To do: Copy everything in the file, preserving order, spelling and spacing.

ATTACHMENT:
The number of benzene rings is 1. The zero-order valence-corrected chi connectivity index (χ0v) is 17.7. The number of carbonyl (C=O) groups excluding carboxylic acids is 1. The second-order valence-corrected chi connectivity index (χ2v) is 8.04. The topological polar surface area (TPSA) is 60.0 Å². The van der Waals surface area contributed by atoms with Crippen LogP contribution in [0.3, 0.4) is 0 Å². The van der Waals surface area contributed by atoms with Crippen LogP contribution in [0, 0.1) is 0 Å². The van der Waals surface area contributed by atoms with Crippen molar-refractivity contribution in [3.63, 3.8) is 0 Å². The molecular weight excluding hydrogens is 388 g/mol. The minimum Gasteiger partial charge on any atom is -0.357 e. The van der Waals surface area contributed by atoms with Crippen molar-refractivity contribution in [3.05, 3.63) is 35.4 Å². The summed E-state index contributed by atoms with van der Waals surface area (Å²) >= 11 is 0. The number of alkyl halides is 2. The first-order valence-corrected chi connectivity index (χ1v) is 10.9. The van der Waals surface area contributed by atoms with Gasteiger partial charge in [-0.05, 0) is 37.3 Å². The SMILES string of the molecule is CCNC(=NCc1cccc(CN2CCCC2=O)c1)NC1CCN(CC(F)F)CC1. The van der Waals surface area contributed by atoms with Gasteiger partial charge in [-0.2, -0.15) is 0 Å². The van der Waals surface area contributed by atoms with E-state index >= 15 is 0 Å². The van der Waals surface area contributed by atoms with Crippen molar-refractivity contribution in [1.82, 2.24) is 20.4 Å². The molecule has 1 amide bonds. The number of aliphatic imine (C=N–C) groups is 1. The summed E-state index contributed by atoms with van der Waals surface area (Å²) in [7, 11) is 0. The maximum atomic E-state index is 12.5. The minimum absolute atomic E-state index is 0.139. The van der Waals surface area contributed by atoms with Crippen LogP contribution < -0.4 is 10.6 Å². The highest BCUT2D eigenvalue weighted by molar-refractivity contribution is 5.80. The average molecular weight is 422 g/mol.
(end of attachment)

The number of benzene rings is 1. The zero-order valence-corrected chi connectivity index (χ0v) is 17.7. The number of carbonyl (C=O) groups excluding carboxylic acids is 1. The second-order valence-corrected chi connectivity index (χ2v) is 8.04. The topological polar surface area (TPSA) is 60.0 Å². The van der Waals surface area contributed by atoms with Crippen LogP contribution in [0.3, 0.4) is 0 Å². The van der Waals surface area contributed by atoms with Crippen LogP contribution in [0, 0.1) is 0 Å². The van der Waals surface area contributed by atoms with Crippen molar-refractivity contribution in [3.63, 3.8) is 0 Å². The molecular weight excluding hydrogens is 388 g/mol. The minimum Gasteiger partial charge on any atom is -0.357 e. The van der Waals surface area contributed by atoms with Crippen molar-refractivity contribution in [3.05, 3.63) is 35.4 Å². The summed E-state index contributed by atoms with van der Waals surface area (Å²) >= 11 is 0. The number of alkyl halides is 2. The first-order valence-corrected chi connectivity index (χ1v) is 10.9. The van der Waals surface area contributed by atoms with Gasteiger partial charge in [-0.05, 0) is 37.3 Å². The SMILES string of the molecule is CCNC(=NCc1cccc(CN2CCCC2=O)c1)NC1CCN(CC(F)F)CC1. The van der Waals surface area contributed by atoms with Gasteiger partial charge in [-0.2, -0.15) is 0 Å². The van der Waals surface area contributed by atoms with E-state index >= 15 is 0 Å². The van der Waals surface area contributed by atoms with Crippen molar-refractivity contribution in [1.82, 2.24) is 20.4 Å². The molecule has 1 amide bonds. The number of aliphatic imine (C=N–C) groups is 1. The summed E-state index contributed by atoms with van der Waals surface area (Å²) in [7, 11) is 0. The maximum atomic E-state index is 12.5. The minimum absolute atomic E-state index is 0.139. The van der Waals surface area contributed by atoms with Crippen LogP contribution < -0.4 is 10.6 Å². The highest BCUT2D eigenvalue weighted by molar-refractivity contribution is 5.80. The average molecular weight is 422 g/mol.